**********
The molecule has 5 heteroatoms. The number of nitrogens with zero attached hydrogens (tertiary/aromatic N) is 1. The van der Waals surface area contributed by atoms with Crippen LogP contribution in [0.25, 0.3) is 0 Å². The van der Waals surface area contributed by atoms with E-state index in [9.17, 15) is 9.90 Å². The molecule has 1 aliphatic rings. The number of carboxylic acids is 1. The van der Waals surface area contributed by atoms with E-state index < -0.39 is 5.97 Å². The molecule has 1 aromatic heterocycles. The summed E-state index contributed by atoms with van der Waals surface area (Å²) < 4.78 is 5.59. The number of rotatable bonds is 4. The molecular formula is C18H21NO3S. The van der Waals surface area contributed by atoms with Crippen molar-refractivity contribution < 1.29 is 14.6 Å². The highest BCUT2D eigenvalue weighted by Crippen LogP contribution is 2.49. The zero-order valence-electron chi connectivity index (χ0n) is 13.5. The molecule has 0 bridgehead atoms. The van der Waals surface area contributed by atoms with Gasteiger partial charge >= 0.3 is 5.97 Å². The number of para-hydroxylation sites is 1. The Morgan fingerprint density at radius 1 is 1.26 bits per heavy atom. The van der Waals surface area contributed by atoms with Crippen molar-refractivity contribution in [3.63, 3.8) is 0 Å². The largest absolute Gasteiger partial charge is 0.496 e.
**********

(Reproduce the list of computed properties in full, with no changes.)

The molecule has 5 heteroatoms. The number of nitrogens with zero attached hydrogens (tertiary/aromatic N) is 1. The van der Waals surface area contributed by atoms with Crippen LogP contribution in [0.25, 0.3) is 0 Å². The van der Waals surface area contributed by atoms with E-state index in [9.17, 15) is 9.90 Å². The molecule has 1 aliphatic rings. The number of carboxylic acids is 1. The van der Waals surface area contributed by atoms with E-state index < -0.39 is 5.97 Å². The molecule has 1 aromatic heterocycles. The summed E-state index contributed by atoms with van der Waals surface area (Å²) < 4.78 is 5.59. The number of rotatable bonds is 4. The molecular formula is C18H21NO3S. The van der Waals surface area contributed by atoms with Crippen molar-refractivity contribution < 1.29 is 14.6 Å². The highest BCUT2D eigenvalue weighted by Crippen LogP contribution is 2.49. The zero-order valence-electron chi connectivity index (χ0n) is 13.5. The molecule has 0 bridgehead atoms. The van der Waals surface area contributed by atoms with Gasteiger partial charge >= 0.3 is 5.97 Å². The number of para-hydroxylation sites is 1. The Morgan fingerprint density at radius 1 is 1.26 bits per heavy atom. The van der Waals surface area contributed by atoms with Crippen molar-refractivity contribution in [3.63, 3.8) is 0 Å². The largest absolute Gasteiger partial charge is 0.496 e.